About that “Francis Octavia” handle—Dale’s parents Walter and Betty Sue decided that would be the birthname of their first child…but for unexplained reasons, the doctor recorded her name on the birth certificate as “Lucille Wood Smith.”  (Dale didn’t learn about this faux pas until the 1950s, when she was applying for a passport.)  The young Dale spent her childhood years on a farm in Ellis County, and because her mother played piano at the local Baptist church, Dale would delightfully sing gospel hymns in accompaniment.  Evans was a very bright and precocious girl, skipping several school grades while hungry for a performing career. She learned to play the piano through a combination of lessons and by ear, and this led to singing and playing that very instrument in high school with a ukulele band.

After a failed first marriage (which resulted in the birth of a son at age fifteen that her movie studios would claim was her brother to stave off any tongue-wagging), Dale ended up in Memphis with her mother. The aspiring young vocalist had a habit of singing while she worked at her secretarial job in an insurance firm.  The boss was impressed and suggested that she demonstrate her talent on a local radio show sponsored by the company.  That led to multiple engagements performing at service clubs, followed by gigs at Memphis radio stations WMC and WREC.  By then, the one-time Frances Octavia had already decided on “Dale Evans” as her professional name.

Dale Evans endured two additional unhappy marriages in her continued determination to pursue a show business career. From Dallas to Chicago, she performed with jazz, blues, and big band aggregations, slowly burnishing her professional credentials.  It was in the Windy City that she was offered a screen test and then a contract with 20th Century-Fox, resulting in small roles in such films as Orchestra Wives (1942) and Girl Trouble (1942).  A year later, Dale would start punching a time clock at Republic Pictures. One of the movies that she made there was Here Comes Elmer (1943), in which she co-starred with comedian Al Pearce…who played himself and his radio alter ego, Elmer Blurt (from the long-running Al Pearce and His Gang).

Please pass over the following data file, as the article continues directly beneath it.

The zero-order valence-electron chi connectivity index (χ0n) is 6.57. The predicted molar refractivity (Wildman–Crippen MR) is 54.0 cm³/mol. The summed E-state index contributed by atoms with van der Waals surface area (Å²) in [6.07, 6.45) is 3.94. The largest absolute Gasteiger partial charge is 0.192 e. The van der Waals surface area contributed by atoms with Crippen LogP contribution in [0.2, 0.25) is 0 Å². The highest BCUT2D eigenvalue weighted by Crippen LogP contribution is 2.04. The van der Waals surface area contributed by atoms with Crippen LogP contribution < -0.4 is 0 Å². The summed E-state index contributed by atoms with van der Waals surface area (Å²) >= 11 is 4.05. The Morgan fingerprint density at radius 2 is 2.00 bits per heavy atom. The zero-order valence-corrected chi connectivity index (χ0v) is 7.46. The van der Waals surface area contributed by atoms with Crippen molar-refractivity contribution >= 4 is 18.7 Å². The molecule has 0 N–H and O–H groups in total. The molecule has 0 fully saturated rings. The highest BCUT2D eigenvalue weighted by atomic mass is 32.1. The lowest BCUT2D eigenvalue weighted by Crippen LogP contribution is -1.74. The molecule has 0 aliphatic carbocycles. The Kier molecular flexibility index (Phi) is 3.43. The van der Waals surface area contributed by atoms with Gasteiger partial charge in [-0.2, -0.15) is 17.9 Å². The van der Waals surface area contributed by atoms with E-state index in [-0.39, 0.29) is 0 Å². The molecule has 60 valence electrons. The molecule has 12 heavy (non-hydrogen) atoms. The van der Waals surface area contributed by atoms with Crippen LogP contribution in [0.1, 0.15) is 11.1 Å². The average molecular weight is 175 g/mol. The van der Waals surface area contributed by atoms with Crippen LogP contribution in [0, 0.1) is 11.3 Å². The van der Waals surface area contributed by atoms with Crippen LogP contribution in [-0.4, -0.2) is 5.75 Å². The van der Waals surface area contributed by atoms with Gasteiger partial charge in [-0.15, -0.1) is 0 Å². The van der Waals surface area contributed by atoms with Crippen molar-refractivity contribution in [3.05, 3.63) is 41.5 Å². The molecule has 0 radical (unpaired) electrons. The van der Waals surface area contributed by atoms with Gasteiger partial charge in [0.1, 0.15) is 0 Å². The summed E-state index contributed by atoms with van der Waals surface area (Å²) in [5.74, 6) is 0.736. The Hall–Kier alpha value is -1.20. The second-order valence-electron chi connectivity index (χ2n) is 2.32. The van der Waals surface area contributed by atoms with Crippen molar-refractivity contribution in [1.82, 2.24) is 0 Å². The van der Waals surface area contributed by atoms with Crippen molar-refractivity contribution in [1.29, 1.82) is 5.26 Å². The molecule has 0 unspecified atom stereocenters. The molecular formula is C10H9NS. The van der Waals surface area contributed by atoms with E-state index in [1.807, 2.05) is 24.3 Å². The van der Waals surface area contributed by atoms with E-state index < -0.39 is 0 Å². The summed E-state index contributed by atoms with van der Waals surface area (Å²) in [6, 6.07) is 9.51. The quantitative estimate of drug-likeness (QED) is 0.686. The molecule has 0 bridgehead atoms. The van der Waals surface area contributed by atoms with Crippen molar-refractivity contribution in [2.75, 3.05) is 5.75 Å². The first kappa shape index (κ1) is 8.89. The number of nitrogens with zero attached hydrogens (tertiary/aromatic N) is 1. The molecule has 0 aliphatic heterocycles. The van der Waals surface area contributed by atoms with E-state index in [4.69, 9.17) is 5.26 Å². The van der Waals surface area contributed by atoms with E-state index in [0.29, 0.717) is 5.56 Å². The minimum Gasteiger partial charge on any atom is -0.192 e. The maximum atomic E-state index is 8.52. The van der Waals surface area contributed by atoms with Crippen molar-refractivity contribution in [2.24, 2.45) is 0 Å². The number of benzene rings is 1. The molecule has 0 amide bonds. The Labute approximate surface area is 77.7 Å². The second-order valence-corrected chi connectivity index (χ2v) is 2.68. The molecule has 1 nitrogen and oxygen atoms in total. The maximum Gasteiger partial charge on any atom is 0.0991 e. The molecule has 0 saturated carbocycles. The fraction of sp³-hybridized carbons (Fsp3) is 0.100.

In the fall of 1942, Dale landed a plumb gig as the female vocalist on radio’s highly-rated Edgar Bergen-Charlie McCarthy Show.  Evans sang and joshed with Bergen and his dummies for two seasons, and when she wasn’t needed at that microphone she made appearances on the likes of Command PerformanceThe Fitch BandwagonThe Kraft Music Hall, and Mail Call.  If you came in after the opening paragraph, I’ll let you know that in 1944 Dale was assigned to work on a movie called Cowboy and the Senorita with the man who would become her fourth and final hubby: Roy Rogers.  The chemistry between the couple was undeniably appealing, and Roy and Dale continued to make onscreen magic in B-Westerns like The Yellow Rose of Texas (1944), Bells of Rosarita (1945), and Don’t Fence Me In (1945).  Dale would also grace Republic’s non-Rogers features like The Big Show-Off (1945) and Hitchhike to Happiness (1945); the latter re-teaming her with Al Pearce.

Roy and Dale’s onscreen romance gradually led to a real-life one. When Rogers’ second wife, Arline, died a week after giving birth to their son Dusty in 1946, Dale divorced husband number three and married Roy on New Year’s Eve (the fourth time’s a charm!) a year later, officially becoming Mrs. King of the Cowboys.  Dale, in addition to her feature film duties as Rogers’ leading lady, also assumed that role on Roy’s radio program, The Roy Rogers Show, beginning in the fall of 1946 when the series moved to NBC from Mutual.  Oddly enough, Republic Pictures was convinced that Rogers’ fans wouldn’t tolerate a married couple in his westerns and for a brief period, Roy worked with the likes of Jane Frazee and future Annie Oakley star Gail Davis in his oaters.  But the fans protested so loudly that the studio returned Dale to her rightful co-star status in 1949; she would make six features with Roy in 1949 and 1950 before taking a break to give birth to a baby girl…then she resurfaced to appear in her husband’s final two westerns for Republic, South of Caliente and Pals of the Golden West (both 1951).